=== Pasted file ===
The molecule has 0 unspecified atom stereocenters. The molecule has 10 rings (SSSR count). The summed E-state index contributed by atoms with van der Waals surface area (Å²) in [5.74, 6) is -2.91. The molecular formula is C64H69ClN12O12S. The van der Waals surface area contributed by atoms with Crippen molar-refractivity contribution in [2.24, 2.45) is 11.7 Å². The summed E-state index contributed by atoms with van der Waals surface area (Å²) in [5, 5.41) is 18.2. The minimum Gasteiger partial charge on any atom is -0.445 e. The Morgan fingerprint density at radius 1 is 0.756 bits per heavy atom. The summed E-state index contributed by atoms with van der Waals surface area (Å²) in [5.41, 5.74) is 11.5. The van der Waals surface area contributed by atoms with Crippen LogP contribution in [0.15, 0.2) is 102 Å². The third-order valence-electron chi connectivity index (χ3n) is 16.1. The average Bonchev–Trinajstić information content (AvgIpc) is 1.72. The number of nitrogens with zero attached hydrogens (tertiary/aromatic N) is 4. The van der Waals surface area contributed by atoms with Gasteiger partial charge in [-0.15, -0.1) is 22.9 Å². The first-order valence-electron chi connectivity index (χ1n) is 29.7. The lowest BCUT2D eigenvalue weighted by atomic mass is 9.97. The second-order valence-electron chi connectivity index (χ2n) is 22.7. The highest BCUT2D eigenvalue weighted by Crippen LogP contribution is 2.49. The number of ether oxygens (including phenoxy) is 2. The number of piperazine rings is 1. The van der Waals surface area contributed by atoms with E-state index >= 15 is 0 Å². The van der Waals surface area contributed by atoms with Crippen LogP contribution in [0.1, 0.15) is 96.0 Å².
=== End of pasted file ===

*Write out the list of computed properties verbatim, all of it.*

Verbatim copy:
The molecule has 0 unspecified atom stereocenters. The molecule has 10 rings (SSSR count). The summed E-state index contributed by atoms with van der Waals surface area (Å²) in [5.74, 6) is -2.91. The molecular formula is C64H69ClN12O12S. The van der Waals surface area contributed by atoms with Crippen molar-refractivity contribution in [2.24, 2.45) is 11.7 Å². The summed E-state index contributed by atoms with van der Waals surface area (Å²) in [5, 5.41) is 18.2. The minimum Gasteiger partial charge on any atom is -0.445 e. The Morgan fingerprint density at radius 1 is 0.756 bits per heavy atom. The summed E-state index contributed by atoms with van der Waals surface area (Å²) in [5.41, 5.74) is 11.5. The van der Waals surface area contributed by atoms with Crippen LogP contribution in [0.15, 0.2) is 102 Å². The third-order valence-electron chi connectivity index (χ3n) is 16.1. The average Bonchev–Trinajstić information content (AvgIpc) is 1.72. The number of nitrogens with zero attached hydrogens (tertiary/aromatic N) is 4. The van der Waals surface area contributed by atoms with Gasteiger partial charge in [-0.15, -0.1) is 22.9 Å². The first-order valence-electron chi connectivity index (χ1n) is 29.7. The lowest BCUT2D eigenvalue weighted by atomic mass is 9.97. The second-order valence-electron chi connectivity index (χ2n) is 22.7. The highest BCUT2D eigenvalue weighted by Crippen LogP contribution is 2.49. The number of ether oxygens (including phenoxy) is 2. The number of piperazine rings is 1. The van der Waals surface area contributed by atoms with E-state index >= 15 is 0 Å². The van der Waals surface area contributed by atoms with Crippen LogP contribution in [0.1, 0.15) is 96.0 Å².